TRAVERSE CITY — The Terrace Shopper, a little store with a big history, has witnessed 72 years of change at the intersection of Munson Avenue and Eighth Street.
The shop’s original building was constructed in 1947 alongside a quiet country road. Today, heavy traffic on the four-lane street zooms past all day long.
“In 1947, this was a little crossroads far out of town,” said Wes Nelson, who bought the business in 1968 from its second owner, Henry Springer.
Nelson’s family still owns the Terrace Shopper, 504 Munson Ave. Now retired, Nelson met in the store recently with his son, Daryl, who runs the business, and two grown children of the store’s original owner, Henry Cotter.
Henry “Van” Cotter was born in 1951. The family has pictures of him sitting in diapers in the front display window of what then was the Terrace Delicatessen.
“Dad and his partner still owned the store then,” Van said as he glanced around the store’s fully stocked shelves on fine July morning.
Neither Van nor his sister, Jen Butcher, live in the area. They visited town this month to bury the ashes of their mother, Marge Cotter, who died in April, 2019, in North Carolina. Henry died in 1983. Marge had married Henry in October 1948, soon after he opened the store. But Henry and Marge sold the business soon after Van was born, and moved out of state.
Marge took a job at the newspaper in Elyria, Ohio. The family eventually moved back to Traverse City, where Marge worked for the Record-Eagle for 20 years until her retirement in 1992.
The Terrace Delicatessen, meanwhile, underwent a metamorphosis.
The Nelson family took ownership, and also acquired the Holiday Shopper convenience store, 5356 U.S. 31, near Acme.
Traverse City grew up around the Terrace Delicatessen. Both roads grew to four lanes and the intersection acquired a stoplight. Traffic levels grew steadily through the decades. The building received an addition and rents out space to a tenant, at one time a Subway restaurant, now Blue Heart Tattoo.
Customer preferences changed over the decades. At one point in its history, the store operated a cloth diaper service and a full line of groceries.
Van and Jen smiled as they wandered through today’s incarnation of the store their father built, comparing it to the old snapshots they’ve looked at in family photo albums they grew up with.
For years, Jen said, the store sold meats and fresh fruits and vegetables, along with everything else a local grocery typically stocked. The business catered to people who lived in nearby neighborhoods and to those who hopped in a Studebaker, Kaiser or De Soto to pick up supplies for dinner. Times changed, supermarkets proliferated and people sought different merchandise in small neighborhood stores, including the Terrace Shopper.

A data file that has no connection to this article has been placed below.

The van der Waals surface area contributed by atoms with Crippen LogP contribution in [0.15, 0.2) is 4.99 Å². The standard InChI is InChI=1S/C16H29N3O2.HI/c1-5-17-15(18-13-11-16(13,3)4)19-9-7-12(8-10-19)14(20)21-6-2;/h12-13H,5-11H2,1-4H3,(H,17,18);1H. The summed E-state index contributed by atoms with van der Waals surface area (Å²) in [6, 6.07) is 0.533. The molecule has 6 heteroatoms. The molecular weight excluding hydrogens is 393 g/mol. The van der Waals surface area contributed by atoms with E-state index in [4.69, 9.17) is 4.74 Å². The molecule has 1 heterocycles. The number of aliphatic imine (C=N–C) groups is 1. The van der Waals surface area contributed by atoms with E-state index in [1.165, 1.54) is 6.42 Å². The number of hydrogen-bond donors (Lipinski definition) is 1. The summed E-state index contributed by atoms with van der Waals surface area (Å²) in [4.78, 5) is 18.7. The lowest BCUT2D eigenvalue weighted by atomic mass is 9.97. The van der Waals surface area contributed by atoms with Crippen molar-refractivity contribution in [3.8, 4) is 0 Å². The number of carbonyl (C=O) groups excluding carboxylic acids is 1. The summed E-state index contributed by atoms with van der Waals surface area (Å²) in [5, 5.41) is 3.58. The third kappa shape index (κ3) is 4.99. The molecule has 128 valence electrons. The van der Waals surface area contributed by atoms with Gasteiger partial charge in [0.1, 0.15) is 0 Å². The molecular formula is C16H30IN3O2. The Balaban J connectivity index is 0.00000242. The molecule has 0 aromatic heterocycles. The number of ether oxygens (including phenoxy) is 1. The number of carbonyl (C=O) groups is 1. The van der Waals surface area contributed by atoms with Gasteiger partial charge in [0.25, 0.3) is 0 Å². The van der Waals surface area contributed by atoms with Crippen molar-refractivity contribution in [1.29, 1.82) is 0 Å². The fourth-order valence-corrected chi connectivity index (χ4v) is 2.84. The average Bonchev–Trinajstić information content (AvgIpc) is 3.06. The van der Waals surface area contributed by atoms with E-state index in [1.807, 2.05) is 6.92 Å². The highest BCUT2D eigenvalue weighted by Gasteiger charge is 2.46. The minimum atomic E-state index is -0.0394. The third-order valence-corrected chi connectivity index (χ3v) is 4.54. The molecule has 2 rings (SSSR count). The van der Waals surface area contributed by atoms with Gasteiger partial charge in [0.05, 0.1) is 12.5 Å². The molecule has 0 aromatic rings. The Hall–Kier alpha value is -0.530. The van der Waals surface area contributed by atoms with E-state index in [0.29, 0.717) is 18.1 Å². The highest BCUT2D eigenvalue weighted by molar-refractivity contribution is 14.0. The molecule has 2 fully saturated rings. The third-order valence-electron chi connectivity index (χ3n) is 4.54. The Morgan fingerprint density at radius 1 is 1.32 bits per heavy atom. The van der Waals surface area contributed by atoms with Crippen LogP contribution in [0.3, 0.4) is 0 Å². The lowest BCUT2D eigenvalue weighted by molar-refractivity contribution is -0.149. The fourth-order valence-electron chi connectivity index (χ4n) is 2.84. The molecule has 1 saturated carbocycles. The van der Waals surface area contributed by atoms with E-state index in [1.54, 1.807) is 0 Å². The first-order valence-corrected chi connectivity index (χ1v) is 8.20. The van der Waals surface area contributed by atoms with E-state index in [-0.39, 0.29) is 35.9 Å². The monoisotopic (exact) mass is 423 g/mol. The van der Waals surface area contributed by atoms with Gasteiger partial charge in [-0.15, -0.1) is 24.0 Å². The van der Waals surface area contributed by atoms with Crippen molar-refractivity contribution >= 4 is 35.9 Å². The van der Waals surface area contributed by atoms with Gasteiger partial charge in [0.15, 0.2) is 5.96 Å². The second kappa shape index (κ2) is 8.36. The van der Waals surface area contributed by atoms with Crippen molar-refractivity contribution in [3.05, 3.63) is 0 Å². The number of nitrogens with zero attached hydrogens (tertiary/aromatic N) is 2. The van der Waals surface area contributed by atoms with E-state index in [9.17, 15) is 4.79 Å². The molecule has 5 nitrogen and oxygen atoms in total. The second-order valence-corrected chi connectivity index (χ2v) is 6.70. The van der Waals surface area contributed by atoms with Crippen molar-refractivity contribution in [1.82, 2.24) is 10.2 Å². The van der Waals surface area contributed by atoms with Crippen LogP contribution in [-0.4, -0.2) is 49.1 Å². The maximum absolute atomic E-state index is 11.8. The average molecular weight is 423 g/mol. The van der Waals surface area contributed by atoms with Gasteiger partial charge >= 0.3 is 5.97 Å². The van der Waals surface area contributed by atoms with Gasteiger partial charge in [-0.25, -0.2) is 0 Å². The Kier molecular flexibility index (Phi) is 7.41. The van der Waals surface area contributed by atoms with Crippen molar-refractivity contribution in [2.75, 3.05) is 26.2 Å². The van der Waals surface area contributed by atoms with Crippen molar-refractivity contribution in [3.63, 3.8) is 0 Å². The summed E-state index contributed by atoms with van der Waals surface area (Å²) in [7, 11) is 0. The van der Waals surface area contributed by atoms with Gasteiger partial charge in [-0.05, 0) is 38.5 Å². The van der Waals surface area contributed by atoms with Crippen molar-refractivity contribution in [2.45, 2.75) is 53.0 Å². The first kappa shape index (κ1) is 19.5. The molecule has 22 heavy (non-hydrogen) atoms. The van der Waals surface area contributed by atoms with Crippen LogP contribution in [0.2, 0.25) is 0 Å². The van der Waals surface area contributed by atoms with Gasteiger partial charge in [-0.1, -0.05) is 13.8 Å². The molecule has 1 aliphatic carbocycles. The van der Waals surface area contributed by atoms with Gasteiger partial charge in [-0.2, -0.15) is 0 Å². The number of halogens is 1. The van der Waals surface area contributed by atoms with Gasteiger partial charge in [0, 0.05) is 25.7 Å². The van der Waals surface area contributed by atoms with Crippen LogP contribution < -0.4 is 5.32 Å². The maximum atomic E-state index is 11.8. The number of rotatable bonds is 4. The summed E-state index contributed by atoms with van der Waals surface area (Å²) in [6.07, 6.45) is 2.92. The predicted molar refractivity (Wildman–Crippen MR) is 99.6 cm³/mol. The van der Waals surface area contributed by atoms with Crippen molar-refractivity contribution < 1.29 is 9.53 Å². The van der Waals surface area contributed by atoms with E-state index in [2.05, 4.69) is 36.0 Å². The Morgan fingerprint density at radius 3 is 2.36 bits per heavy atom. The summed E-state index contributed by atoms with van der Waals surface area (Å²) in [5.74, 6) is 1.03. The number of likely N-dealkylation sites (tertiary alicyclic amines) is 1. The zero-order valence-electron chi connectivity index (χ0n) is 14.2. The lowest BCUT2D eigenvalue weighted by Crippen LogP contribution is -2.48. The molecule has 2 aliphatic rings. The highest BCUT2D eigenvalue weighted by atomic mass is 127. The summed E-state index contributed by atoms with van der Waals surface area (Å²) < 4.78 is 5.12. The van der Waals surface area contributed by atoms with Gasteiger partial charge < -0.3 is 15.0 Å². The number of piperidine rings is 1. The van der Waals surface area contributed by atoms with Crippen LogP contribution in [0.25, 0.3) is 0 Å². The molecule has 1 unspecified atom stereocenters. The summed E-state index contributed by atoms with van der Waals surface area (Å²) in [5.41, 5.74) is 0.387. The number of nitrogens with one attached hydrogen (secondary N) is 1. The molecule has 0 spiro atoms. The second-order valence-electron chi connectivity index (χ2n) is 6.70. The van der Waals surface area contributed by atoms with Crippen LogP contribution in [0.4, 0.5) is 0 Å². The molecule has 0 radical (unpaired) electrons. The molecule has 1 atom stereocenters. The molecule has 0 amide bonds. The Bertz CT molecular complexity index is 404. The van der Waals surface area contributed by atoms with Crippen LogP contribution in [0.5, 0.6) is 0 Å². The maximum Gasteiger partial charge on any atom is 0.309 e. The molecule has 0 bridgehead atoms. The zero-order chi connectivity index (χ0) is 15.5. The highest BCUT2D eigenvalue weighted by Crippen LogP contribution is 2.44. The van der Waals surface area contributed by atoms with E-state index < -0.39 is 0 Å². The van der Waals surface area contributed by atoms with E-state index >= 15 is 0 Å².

“It changed with the times,” Wes Nelson said of the business.
“Now we do what we’re good at,” son Daryl added. “We changed from a small grocery store into mostly a beer, wine and liquor store.”
Decades ago, the Terrace Shopper stocked a total of 12 kinds of beer. Now, Daryl said, the store adds an average of 12 new beers every month. Today’s wide variety of soda brands also was unimaginable back in the early days.
“The Coca-Cola guy would show up and ask, ‘How many eight-packs do you want?’” Daryl said. That was all he needed to know, because the truck carried only a single flavor: Coke.
“The whole concept of a convenience store has changed,” said Wes.
The Terrace Shopper remains a busy neighborhood enterprise. It’s open Monday through Thursday from 8 a.m. to 11 p.m., until midnight on Friday and Saturday; and 10 a.m. to 11 p.m. on Sunday.
“There’s enough business in the morning, you might as well be open,” Daryl said.
As if to prove his point, two customers breezed in and squeezed past the chatting group of Nelsons and Cotters as the low morning sun sliced across the floor. It didn’t take long for them to find what they needed in the convenience store, so they soon squeezed back past.
The store had three employees in 1968, Wes said, five now.
Today, the Terrace Shopper sits at the bustling intersection of Munson Avenue and Eighth Street, across the street from a gas station and a bakery, next door to a radio station, and just down the road from restaurants, motels and Munson Health Care’s Foster Family Community Health Center.
The neighborhood is no longer the quiet little crossroads where Henry Cotter opened his store in 1947.